The Conservation Council of WA (CCWA) has welcomed a review of conditions imposed on WA’s largest polluter to control carbon pollution from the giant Gorgon LNG facility on Barrow Island.
A notification of the review, which has been triggered by Environment Minister Stephen Dawson, was posted on the Environmental Protection Authority (EPA) website yesterday.
Conditions imposed on the Gorgon facility require Chevron to capture and inject underground about 20% of the total carbon pollution from the facility, which will produce nearly 10 million tonnes of CO2 annually when in full operation. The underground injection of carbon pollution was the primary justification for Chevron to build the massive LNG refinery on the Barrow Island Nature Reserve.
Chevron’s compliance report released in late 2017 reveals the company has been unsuccessful in making this underground CO2 injection work, despite receiving over $60m in government subsidies for the CO2 injection equipment.
In November 2017, CCWA called for Chevron to suspend production at the Gorgon LNG facility until the CO2 injection could be made to work, or alternative offsets provided for the carbon pollution.
CCWA Director Piers Verstegen said it was clear that Chevron had been ignoring its obligations on climate change, and the State Government imposed conditions on the Gorgon project.
“Chevron is by far the biggest polluter in Western Australia, and is set to produce nearly 20 million tonnes of carbon pollution per year from its two giant LNG refineries.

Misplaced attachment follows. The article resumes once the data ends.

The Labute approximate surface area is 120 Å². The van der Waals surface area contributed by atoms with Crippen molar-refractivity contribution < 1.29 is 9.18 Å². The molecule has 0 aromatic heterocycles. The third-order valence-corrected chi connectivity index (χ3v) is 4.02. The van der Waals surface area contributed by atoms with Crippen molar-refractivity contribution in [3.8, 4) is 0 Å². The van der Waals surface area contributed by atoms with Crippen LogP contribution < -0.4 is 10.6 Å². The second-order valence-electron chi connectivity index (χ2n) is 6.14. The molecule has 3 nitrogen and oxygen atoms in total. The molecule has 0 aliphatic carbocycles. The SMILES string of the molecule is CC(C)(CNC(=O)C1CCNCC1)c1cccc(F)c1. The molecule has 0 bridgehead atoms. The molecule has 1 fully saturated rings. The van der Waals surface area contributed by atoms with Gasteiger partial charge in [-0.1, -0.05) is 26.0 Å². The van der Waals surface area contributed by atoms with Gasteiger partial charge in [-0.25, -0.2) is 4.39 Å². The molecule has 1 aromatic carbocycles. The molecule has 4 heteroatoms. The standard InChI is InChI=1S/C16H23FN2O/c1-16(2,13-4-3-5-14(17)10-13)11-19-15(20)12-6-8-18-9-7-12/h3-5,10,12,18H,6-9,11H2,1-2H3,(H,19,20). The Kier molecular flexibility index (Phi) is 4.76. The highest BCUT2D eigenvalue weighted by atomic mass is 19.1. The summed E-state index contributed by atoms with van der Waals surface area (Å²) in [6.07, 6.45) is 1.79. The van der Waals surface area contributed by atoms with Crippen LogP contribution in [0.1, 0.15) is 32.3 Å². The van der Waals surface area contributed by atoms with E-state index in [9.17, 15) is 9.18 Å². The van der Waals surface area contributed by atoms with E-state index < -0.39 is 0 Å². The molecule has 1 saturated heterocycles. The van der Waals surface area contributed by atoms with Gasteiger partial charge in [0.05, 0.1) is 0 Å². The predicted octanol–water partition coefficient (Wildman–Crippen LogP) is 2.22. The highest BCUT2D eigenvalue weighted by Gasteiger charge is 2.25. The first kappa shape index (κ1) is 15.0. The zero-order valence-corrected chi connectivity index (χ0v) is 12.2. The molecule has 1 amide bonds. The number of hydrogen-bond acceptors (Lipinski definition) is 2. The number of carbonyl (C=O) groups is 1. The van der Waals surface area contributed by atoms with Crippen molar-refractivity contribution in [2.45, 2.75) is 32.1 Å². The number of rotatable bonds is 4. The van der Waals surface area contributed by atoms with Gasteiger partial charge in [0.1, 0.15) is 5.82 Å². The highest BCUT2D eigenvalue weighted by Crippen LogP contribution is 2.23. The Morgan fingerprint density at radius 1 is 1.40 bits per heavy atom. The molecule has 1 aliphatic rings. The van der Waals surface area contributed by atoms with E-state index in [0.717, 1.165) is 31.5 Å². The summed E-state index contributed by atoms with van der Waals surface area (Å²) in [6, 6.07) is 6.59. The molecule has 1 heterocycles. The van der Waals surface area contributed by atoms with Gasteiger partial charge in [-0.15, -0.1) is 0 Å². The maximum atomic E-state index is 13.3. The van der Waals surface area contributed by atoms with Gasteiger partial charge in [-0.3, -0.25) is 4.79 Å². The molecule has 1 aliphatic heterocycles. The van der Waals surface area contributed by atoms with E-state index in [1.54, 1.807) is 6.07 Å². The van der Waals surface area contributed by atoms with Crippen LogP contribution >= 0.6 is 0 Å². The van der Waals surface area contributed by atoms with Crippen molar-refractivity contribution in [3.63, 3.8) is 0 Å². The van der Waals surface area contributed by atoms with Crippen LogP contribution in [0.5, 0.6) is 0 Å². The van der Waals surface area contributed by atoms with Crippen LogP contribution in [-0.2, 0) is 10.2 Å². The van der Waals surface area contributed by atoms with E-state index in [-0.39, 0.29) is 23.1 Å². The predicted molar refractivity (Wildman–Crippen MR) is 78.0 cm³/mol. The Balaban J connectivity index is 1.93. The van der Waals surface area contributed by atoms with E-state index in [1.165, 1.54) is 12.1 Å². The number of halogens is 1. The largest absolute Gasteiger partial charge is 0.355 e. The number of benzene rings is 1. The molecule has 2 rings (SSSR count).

“Chevron has admitted that they are failing to implement even the very modest conditions imposed by the WA Government, so the review of conditions on Chevron’s Gorgon facility is strongly welcomed.
“The reviews of pollution conditions on the Gorgon and Wheatstone facilities is an opportunity for the EPA and State Government to apply a science-based approach, and bring these conditions up to a contemporary standard.
“The Northern Territory Government recently accepted recommendations that pollution from gas developments should be offset, including pollution from burning the gas here in Australia or overseas.
“Applying this standard to LNG projects in Western Australia would capture significant new jobs and investment in carbon farming, renewable energy, and clean technology.
“Rather than sending huge profits offshore and leaving Australian taxpayers to deal with its massive pollution problem, Chevron should be investing in local jobs and technology to offset its pollution here in WA.”